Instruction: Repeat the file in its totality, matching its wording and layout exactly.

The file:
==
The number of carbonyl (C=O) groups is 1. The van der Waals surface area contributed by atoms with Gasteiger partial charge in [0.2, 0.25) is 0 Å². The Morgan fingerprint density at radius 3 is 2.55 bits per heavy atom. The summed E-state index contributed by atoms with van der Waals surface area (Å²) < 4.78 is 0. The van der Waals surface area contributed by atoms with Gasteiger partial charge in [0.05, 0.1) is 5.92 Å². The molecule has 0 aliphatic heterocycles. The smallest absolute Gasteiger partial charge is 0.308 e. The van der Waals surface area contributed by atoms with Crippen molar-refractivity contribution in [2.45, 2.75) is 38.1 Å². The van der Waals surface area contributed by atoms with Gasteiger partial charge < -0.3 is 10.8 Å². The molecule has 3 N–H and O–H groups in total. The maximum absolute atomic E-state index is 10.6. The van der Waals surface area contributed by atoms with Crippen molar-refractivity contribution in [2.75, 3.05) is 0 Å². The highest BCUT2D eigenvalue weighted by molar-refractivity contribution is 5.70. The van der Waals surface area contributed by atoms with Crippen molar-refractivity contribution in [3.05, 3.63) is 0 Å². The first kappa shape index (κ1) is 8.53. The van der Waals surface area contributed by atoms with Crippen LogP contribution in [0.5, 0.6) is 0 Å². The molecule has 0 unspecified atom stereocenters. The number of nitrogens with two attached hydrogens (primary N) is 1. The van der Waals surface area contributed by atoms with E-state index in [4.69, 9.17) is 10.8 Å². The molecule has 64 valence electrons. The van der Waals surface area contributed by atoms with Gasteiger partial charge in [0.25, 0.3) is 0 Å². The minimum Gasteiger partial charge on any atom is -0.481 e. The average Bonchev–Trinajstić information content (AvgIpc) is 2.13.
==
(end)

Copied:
The number of carbonyl (C=O) groups is 1. The van der Waals surface area contributed by atoms with Gasteiger partial charge in [0.2, 0.25) is 0 Å². The Morgan fingerprint density at radius 3 is 2.55 bits per heavy atom. The summed E-state index contributed by atoms with van der Waals surface area (Å²) < 4.78 is 0. The van der Waals surface area contributed by atoms with Gasteiger partial charge in [0.05, 0.1) is 5.92 Å². The molecule has 0 aliphatic heterocycles. The smallest absolute Gasteiger partial charge is 0.308 e. The van der Waals surface area contributed by atoms with Crippen molar-refractivity contribution in [2.45, 2.75) is 38.1 Å². The van der Waals surface area contributed by atoms with Gasteiger partial charge < -0.3 is 10.8 Å². The molecule has 3 N–H and O–H groups in total. The maximum absolute atomic E-state index is 10.6. The van der Waals surface area contributed by atoms with Crippen molar-refractivity contribution in [2.75, 3.05) is 0 Å². The highest BCUT2D eigenvalue weighted by molar-refractivity contribution is 5.70. The van der Waals surface area contributed by atoms with Crippen molar-refractivity contribution in [3.05, 3.63) is 0 Å². The first kappa shape index (κ1) is 8.53. The van der Waals surface area contributed by atoms with Crippen LogP contribution in [0.5, 0.6) is 0 Å². The molecule has 0 unspecified atom stereocenters. The number of nitrogens with two attached hydrogens (primary N) is 1. The van der Waals surface area contributed by atoms with E-state index in [4.69, 9.17) is 10.8 Å². The molecule has 64 valence electrons. The van der Waals surface area contributed by atoms with Gasteiger partial charge in [0.25, 0.3) is 0 Å². The minimum Gasteiger partial charge on any atom is -0.481 e. The average Bonchev–Trinajstić information content (AvgIpc) is 2.13.